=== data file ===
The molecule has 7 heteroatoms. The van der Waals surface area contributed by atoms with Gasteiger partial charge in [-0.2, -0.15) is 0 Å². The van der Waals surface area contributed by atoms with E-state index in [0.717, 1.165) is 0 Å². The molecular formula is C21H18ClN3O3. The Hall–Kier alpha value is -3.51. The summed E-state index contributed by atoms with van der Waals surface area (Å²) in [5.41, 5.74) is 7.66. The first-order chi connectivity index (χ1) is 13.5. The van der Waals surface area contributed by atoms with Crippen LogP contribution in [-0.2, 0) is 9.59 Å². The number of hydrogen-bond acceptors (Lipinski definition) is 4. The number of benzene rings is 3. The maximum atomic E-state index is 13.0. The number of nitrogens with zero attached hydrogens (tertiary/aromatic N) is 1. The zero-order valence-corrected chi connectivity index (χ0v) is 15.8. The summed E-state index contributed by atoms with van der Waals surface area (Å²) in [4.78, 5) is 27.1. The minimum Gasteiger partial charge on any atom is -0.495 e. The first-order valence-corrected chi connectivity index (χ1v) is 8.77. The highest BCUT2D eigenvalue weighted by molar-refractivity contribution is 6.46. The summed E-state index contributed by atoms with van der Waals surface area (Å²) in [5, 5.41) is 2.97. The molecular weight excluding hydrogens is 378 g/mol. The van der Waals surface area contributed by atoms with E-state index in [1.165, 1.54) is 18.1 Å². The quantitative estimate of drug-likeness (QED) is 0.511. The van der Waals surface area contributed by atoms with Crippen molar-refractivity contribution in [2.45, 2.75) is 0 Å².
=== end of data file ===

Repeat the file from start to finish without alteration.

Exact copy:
The molecule has 7 heteroatoms. The van der Waals surface area contributed by atoms with Gasteiger partial charge in [-0.2, -0.15) is 0 Å². The van der Waals surface area contributed by atoms with E-state index in [0.717, 1.165) is 0 Å². The molecular formula is C21H18ClN3O3. The Hall–Kier alpha value is -3.51. The summed E-state index contributed by atoms with van der Waals surface area (Å²) in [5.41, 5.74) is 7.66. The first-order chi connectivity index (χ1) is 13.5. The van der Waals surface area contributed by atoms with Crippen LogP contribution in [-0.2, 0) is 9.59 Å². The number of hydrogen-bond acceptors (Lipinski definition) is 4. The number of benzene rings is 3. The maximum atomic E-state index is 13.0. The number of nitrogens with zero attached hydrogens (tertiary/aromatic N) is 1. The zero-order valence-corrected chi connectivity index (χ0v) is 15.8. The summed E-state index contributed by atoms with van der Waals surface area (Å²) in [4.78, 5) is 27.1. The minimum Gasteiger partial charge on any atom is -0.495 e. The first-order valence-corrected chi connectivity index (χ1v) is 8.77. The highest BCUT2D eigenvalue weighted by molar-refractivity contribution is 6.46. The summed E-state index contributed by atoms with van der Waals surface area (Å²) in [5, 5.41) is 2.97. The molecular weight excluding hydrogens is 378 g/mol. The van der Waals surface area contributed by atoms with E-state index in [1.165, 1.54) is 18.1 Å². The quantitative estimate of drug-likeness (QED) is 0.511. The van der Waals surface area contributed by atoms with Crippen molar-refractivity contribution in [2.45, 2.75) is 0 Å².